The eyes begin to feel as if they are receding into the heaviness of my brow. The upper body is excessively warm and relaxed. I am quite ready for an afternoon summer nap at this point as this tea lingers in the mouth for quite some time following the last cup.

The spent leaves pictured here show bud sets, full leaves, stems, some torn leaf, a little touch of wok burn here and there; a beautiful cup of leaves in other words.

I have grown to greatly enjoy my sessions outside with teas over the past couple of weeks with the increased amount of green space around me, and this was no exception. Where once a small yard flanked by several roads lurked just outside of my windows; a larger yard now occupies the front and sides of the house, and a large graveyard sits just behind. (This has also become where I now keep my little compost pile of spent leaves. It seems rather fitting.)

I may have once desired the city life, but now as I settle into my early 40’s I find I have little patience for it all. Life in the sticks just doesn’t seem all that bad now…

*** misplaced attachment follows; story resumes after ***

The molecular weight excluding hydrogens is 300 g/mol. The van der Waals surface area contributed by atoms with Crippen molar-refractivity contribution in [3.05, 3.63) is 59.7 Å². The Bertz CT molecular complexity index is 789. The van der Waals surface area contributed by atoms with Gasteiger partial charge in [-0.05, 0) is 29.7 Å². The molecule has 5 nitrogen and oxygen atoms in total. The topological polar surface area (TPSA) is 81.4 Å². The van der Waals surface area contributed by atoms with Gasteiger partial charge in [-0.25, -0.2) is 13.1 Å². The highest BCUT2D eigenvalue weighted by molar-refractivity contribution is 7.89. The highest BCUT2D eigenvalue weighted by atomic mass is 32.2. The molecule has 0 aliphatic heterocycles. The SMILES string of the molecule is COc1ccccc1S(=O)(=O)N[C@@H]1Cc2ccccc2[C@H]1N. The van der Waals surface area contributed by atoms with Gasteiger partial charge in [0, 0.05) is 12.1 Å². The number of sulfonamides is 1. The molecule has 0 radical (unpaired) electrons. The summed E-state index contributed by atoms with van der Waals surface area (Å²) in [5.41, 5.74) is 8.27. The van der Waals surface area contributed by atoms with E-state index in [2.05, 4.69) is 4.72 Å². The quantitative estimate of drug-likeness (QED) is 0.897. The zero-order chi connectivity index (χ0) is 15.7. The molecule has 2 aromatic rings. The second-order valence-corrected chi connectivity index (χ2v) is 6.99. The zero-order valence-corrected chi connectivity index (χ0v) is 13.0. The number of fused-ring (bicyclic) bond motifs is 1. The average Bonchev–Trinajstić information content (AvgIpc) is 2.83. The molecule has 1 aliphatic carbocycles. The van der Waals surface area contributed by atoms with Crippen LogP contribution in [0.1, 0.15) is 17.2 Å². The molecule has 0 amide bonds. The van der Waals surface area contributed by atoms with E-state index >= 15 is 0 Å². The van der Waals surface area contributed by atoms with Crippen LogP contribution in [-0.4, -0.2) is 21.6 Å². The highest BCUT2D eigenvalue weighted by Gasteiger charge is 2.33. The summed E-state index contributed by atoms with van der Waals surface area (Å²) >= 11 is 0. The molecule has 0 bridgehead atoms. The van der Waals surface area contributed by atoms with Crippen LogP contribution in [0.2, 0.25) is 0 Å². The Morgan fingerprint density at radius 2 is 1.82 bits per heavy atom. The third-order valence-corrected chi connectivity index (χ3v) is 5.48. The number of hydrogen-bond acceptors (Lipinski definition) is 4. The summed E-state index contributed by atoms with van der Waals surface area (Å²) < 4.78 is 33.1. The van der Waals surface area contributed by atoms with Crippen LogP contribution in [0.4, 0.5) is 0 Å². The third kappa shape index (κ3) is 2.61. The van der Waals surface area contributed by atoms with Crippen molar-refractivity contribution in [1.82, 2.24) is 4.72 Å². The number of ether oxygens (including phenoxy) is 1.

She’s also settling in quite nicely…

(note: The last I checked, none of the 2012 spring cakes have yet to début on the site. I am certain they will shortly. h\However from what Mark suggested in an email, only certain cakes will appear online, the rest will only be available at their physical shop.)

Update for September 8, 2012: Zhi Zheng have now listed the Kong Shan Xin Yu. The cake can be found here.

2011 spring Lao Ban Zhang and AUN

This Lao Ban Zhang cake came to me following a fortunate exchange of emails, and is a purchase of which I remain extremely grateful for. This is a spring 2011 Tea Urchin sourcing. You can find a blog entry on this sourcing, here. 

As I unfurl the knotted wrapper, extracting it from the dimple, an aromatic rush rises from the folds of paper. A heavy scent of pasture greets the nostrils. It is remarkably similar to the raw milk dairy farm visited just last weekend, a town over from the new residence. A note of leather lingers in its background.